I think my father used that line on me one time. It sounds as a curious condemnation, but knowing the story behind it enlightens it.
14 But Samuel said, “What then is this bleating of sheep in my ears? What is this lowing of cattle that I hear?”
In I Samuel 15 we find King Saul being clearly instructed by Samuel, the prophet, to defeat and “utterly destroy” the Amalekites. The command from Yahweh was unambiguous.
Saul takes his army and defeats the Amalekites! Most of us would give him a pat on the back, but Yahweh did not. Saul was disobedient.
Contrary to ‘utterly destroying,’ as he had been commanded, Saul ‘spared’ king Agag and the best of the sheep, oxen and fatling lambs. Honestly, by human standards, he got most of it right.
the word of the Lord came to Samuel, saying, 11 “I regret that I have made Saul king, for he has turned back from following Me and has not carried out My commands.” And Samuel was distressed and cried out to the Lord all night. (v.11)
Samuel rises and goes to meet Saul, and upon being seen by Saul,
Saul said to him, “Blessed are you of the Lord! I have carried out the command of the Lord.” (v. 13)
to which Samuel replies,
“What then is this bleating of sheep in my ears? What is this lowing of cattle that I hear?”
Saul counters with (paraphrasing here…),
‘But, but, but… uhmm. We are gonna sacrifice, yeah, that’s right! Sacrifice!! We saved these for sacrifice to Yahweh!’
Oh. And he also says,
‘The people. They did it. The people Yahweh gave me… they kept things to sacrifice…’
You may be wondering why I am spelling this out. Well, I think there are several very important lessons here.
1. Saul was Yahweh’s appointed king and he was not willing to be obedient to Yahweh’s commands. If we pursue this story a little further, we see that the kingdom is ripped from Saul’s hands and given to another. To me, this whole story has echoes of the words of Yeshua,
“Not everyone who says to Me, ‘Lord, Lord,’ will enter the kingdom of heaven, but he who does the will of My Father who is in heaven will enter. 22 Many will say to Me on that day, ‘Lord, Lord, did we not prophesy in Your name, and in Your name cast out demons, and in Your name perform many miracles?’ 23 And then I will declare to them, ‘I never knew you; depart from Me, you who practice lawlessness.’
Saul demonstrated a history of disdain for Yahweh’s commands, even though there was a point wherein
the Spirit of God came upon him mightily, so that he prophesied among them.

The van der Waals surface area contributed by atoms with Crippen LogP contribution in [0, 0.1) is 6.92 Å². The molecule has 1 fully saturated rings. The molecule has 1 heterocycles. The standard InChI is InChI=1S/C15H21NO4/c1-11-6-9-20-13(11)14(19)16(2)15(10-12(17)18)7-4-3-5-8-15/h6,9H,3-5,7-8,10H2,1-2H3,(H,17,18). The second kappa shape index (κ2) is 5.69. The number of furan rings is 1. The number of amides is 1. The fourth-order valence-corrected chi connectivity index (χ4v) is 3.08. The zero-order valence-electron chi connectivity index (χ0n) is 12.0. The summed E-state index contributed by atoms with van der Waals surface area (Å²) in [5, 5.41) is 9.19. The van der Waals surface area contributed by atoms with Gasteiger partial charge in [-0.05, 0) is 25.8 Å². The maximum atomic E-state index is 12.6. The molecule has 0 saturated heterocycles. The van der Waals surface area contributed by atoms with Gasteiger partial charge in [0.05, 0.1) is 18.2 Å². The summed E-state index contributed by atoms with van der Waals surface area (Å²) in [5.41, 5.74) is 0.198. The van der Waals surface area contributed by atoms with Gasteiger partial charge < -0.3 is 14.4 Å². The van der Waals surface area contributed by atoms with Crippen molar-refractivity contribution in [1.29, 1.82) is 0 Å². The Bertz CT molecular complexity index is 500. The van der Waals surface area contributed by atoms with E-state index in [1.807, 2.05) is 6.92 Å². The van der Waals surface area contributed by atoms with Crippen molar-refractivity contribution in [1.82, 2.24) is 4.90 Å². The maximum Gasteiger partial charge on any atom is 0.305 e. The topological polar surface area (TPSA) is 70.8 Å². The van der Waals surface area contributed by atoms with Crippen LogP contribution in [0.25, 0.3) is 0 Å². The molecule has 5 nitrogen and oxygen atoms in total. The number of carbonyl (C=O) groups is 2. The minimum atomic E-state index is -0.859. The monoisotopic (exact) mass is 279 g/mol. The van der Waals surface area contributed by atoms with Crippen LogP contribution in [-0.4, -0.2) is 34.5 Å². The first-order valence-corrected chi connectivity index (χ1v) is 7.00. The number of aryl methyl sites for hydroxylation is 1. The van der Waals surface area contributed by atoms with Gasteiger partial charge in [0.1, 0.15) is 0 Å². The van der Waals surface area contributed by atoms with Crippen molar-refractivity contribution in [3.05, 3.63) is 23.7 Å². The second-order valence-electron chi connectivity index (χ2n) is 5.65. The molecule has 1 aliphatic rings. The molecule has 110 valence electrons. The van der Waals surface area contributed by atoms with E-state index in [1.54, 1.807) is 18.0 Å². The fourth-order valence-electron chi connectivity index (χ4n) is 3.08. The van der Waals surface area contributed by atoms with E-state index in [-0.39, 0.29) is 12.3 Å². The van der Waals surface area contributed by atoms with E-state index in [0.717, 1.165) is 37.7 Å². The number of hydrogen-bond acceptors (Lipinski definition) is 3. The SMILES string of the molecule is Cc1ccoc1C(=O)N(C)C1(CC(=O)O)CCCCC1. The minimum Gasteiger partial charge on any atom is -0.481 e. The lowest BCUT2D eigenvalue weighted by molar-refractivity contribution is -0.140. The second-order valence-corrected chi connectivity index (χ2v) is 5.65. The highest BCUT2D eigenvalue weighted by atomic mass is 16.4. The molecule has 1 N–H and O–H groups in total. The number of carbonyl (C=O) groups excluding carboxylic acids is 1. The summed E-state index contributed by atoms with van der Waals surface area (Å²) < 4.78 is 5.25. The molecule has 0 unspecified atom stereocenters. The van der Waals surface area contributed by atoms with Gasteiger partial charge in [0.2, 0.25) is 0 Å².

We wonder, looking at Yeshua’s statement, ‘How can people prophesy in His name? Even cast out demons and perform miracles, yet, they are rejected?’ Well, Saul is one precedent. And, the reason he was rejected was because he did NOT carry out the commands of Yahweh. He did what, in his human wisdom, he could justify.
I published a post yesterday about dividing the Law that speaks to this sort of ‘wisdom.’ Scripture says, ‘lean not on your own understanding…’
My great fear for pastors, as they are warned of what ‘keep My commandments’ really means, is that they are accountable, like Saul and may hear the very words of Messiah saying, ‘I never knew you, depart from Me, you who practice lawlessness.’
2. Samuel’s response to Saul is,
“Has the Lord as much delight in burnt offerings and sacrifices
As in obeying the voice of the Lord?
Behold, to obey is better than sacrifice,
And to heed than the fat of rams.
For rebellion is as the sin of divination,
And insubordination is as iniquity and idolatry.
Because you have rejected the word of the Lord,
He has also rejected you from being king.”
This passage gets tipped on its head by those who divide the law. They claim that the Father has no delight in sacrifices, citing this verse. Yet, the point of the verse is NOT to do away with sacrifices, but to show that sacrifices have no meaning if the heart is obstinate and the neck is stiff.
‘As much delight’ indicates that He indeed has delight, just not ‘as much’ as His delight in a broken and contrite heart!
Insubordination to His commands is equated with divination and idolatry!
Yeshua says, ‘If you love Me, keep My commandments.’
Why does Christendom, like Saul, seek ways around the commandments? And, then they claim ‘to obey is better than sacrifice!’ Oy vey! They just flipped the passage on its head!
3. The final, and simpler point I make is Saul’s typical human reaction. Throw God under the bus!
20 Then Saul said to Samuel, “I did obey the voice of the Lord, and went on the mission on which the Lord sent me, and have brought back Agag the king of Amalek, and have utterly destroyed the Amalekites. 21 But the people took some of the spoil, sheep and oxen, the choicest of the things devoted to destruction, to sacrifice to the Lord your God at Gilgal.” (v. 20-21)
Sounds like Adam,
“The woman whom You gave to be with me, she gave me from the tree, and I ate.”
Yep, blame God! It’s His fault… He gave me the woman!!
Saul says the same thing… ‘I did obey the voice of Yahweh, but the people (Yahweh gave me) took some of the spoil...’
He confirms this understanding in v. 24,
24 Then Saul said to Samuel, “I have sinned; I have indeed transgressed the command of the Lord and your words, because I feared the people and listened to their voice.
That excuse didn’t fly for Saul and it will not fly for us when the King of Kings asks, ‘Now, tell Me again why you celebrated pagan holy days, ate swine and denigrated My appointed times?’
The pastor answering, ‘I feared the people,’ or us answering, ‘I was afraid of what others would think,’ will NOT hold water. His reply will be,
depart from Me, you who practice lawlessness.
The story of Saul is a sad one. Truly sad. But, it need not be repeated in our time.